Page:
“We built a lot of personal relationships with our customers that went on for 30 to 40 years,” Greg said. “Moms and dads came in and we got to know the kids who would grow up and go into farm business and shop in our store.”

Some of Greg’s favorite memories of the business were the promotions that they would run, including the peanut sale, the overall sale and the silver dollar or Susan B. Anthony dollar sale.

Greg said Jahnke’s was one of the first businesses in the area to have a peanut sale. They would have huge tubs of peanuts scattered around the store. People could shell their peanuts and leave the shells on the floor.

“We wouldn’t sweep them up for a couple days. (It was) dusty and dirty but it was kind of neat,” he said.

With the overall sale, all the employees in the store wore colorful bib overalls in solid and even rainbow colors. The idea of the overall sale was that everything in the store was on sale.

Probably the most popular promotion, though, was the silver dollar or Susan B. Anthony dollar sale.

The sale was always held at the end of the year between Christmas and New Year’s when farmers were stocking up on supplies for the next year.

For every $10 a customer would spend, he or she would receive a silver dollar, or in later years the Susan B. Anthony dollar.

“If you purchased $100, you got 10 coins,” Greg said. “It was like an instant rebate. People just ate that up.”

In early to mid-December each year, Greg said people would come in asking if they would be having the promotion that year. It was such a popular event, he said they did it each year until the end of the business.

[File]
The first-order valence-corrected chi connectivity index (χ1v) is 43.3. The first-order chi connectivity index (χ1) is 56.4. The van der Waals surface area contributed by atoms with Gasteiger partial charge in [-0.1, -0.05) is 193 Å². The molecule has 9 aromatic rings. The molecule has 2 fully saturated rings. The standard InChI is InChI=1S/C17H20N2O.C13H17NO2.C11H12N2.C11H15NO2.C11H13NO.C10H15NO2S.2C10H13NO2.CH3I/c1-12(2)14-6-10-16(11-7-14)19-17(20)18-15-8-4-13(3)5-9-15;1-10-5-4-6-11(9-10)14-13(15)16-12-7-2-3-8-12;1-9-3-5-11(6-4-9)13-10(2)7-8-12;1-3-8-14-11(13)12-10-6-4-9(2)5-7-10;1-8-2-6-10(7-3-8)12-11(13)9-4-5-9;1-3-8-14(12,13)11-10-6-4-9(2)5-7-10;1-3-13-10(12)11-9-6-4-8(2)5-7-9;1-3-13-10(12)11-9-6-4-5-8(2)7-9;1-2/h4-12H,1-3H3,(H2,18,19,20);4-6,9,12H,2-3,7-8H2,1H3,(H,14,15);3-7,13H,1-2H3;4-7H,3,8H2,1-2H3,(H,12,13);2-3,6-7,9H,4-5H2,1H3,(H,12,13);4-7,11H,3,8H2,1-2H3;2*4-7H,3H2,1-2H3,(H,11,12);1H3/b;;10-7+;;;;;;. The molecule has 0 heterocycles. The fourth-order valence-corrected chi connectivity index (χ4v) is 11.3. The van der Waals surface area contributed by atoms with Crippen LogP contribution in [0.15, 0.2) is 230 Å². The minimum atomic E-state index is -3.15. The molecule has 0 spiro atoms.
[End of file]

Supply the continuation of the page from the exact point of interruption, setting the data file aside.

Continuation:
George was 73 years old when the family closed the business in December 1990.

“I hope I have left the public with a feeling of satisfaction,” George said in a Dec. 24, 1990, Tribune article. “The public’s loyalty carried from beginning to end. There was very little (inventory) left (after liquidation). It’s not enough to hold an auction.”

For Greg, the business’ closure gave him a chance to get into a different line of work. In fact, he’s still doing the same thing today.

Greg became a registered representative for Financial Network Investment Corp. where he does retirement and estate planning, investments and insurance.

Much of the time he is able to work out of his home in Sutton. He also has an office in Lincoln.

Greg’s wife Brenda worked at Jahnke’s in the later years starting as a cashier and moving into a management position where she helped with ordering merchandise.

Brenda grew up on a farm so she knew many of the customers who came into the store.

“That was fun to get to see people who I already knew and just to I just loved so many aspects of it,” Brenda said. “I loved running the registers and being a cashier. Then when I got to learn more about the business part and buying, I really enjoyed that, too.”

After the business closed, Brenda worked part time as Greg’s secretary and stayed at home to homeschool their two children.

George Jahnke died Aug. 9, 2012, at 94 years old. His wife died in 2004. Survivors include Greg and Brenda in addition to George and Lee’s daughter, Colleen, and her husband, Gary Welch of Ankeny, Iowa.

It has been nearly 25 years since they closed the door on Jahnke’s but Greg and Brenda still have those “what if” moments, asking themselves what it would be like if they had carried on with the business.

“We don’t wish we were still there, but it was very enjoyable work,” Brenda said. “Sometimes we wonder what it would be like to be there.”